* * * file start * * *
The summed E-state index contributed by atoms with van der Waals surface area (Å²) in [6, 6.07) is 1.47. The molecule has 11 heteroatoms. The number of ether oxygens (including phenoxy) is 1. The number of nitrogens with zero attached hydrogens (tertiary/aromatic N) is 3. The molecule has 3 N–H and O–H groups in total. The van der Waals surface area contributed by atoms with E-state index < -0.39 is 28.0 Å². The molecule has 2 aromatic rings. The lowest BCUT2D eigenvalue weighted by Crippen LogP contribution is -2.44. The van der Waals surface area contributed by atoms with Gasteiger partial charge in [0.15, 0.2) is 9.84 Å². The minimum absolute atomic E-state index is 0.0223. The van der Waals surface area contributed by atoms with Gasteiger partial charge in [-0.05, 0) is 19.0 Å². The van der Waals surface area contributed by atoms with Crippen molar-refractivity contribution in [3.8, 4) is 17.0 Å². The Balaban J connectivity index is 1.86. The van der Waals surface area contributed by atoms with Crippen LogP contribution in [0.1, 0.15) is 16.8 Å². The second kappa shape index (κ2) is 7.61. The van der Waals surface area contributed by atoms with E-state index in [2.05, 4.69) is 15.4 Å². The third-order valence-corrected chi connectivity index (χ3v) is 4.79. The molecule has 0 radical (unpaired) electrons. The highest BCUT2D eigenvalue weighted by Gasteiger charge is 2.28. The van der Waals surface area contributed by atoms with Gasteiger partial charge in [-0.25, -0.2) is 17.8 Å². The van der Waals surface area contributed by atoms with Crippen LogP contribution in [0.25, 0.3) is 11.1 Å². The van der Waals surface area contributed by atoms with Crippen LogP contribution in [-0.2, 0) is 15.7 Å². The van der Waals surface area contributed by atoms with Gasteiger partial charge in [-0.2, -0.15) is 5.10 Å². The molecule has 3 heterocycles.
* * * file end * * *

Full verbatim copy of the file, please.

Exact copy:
The summed E-state index contributed by atoms with van der Waals surface area (Å²) in [6, 6.07) is 1.47. The molecule has 11 heteroatoms. The number of ether oxygens (including phenoxy) is 1. The number of nitrogens with zero attached hydrogens (tertiary/aromatic N) is 3. The molecule has 3 N–H and O–H groups in total. The van der Waals surface area contributed by atoms with E-state index < -0.39 is 28.0 Å². The molecule has 2 aromatic rings. The lowest BCUT2D eigenvalue weighted by Crippen LogP contribution is -2.44. The van der Waals surface area contributed by atoms with Gasteiger partial charge in [0.15, 0.2) is 9.84 Å². The minimum absolute atomic E-state index is 0.0223. The van der Waals surface area contributed by atoms with Gasteiger partial charge in [-0.05, 0) is 19.0 Å². The van der Waals surface area contributed by atoms with Crippen molar-refractivity contribution in [3.8, 4) is 17.0 Å². The Balaban J connectivity index is 1.86. The van der Waals surface area contributed by atoms with Crippen LogP contribution in [0.1, 0.15) is 16.8 Å². The second kappa shape index (κ2) is 7.61. The van der Waals surface area contributed by atoms with E-state index in [2.05, 4.69) is 15.4 Å². The third-order valence-corrected chi connectivity index (χ3v) is 4.79. The molecule has 0 radical (unpaired) electrons. The highest BCUT2D eigenvalue weighted by Gasteiger charge is 2.28. The van der Waals surface area contributed by atoms with Gasteiger partial charge in [-0.25, -0.2) is 17.8 Å². The van der Waals surface area contributed by atoms with Crippen LogP contribution in [0.25, 0.3) is 11.1 Å². The van der Waals surface area contributed by atoms with Crippen LogP contribution in [-0.2, 0) is 15.7 Å². The van der Waals surface area contributed by atoms with Gasteiger partial charge in [-0.2, -0.15) is 5.10 Å². The molecule has 3 heterocycles.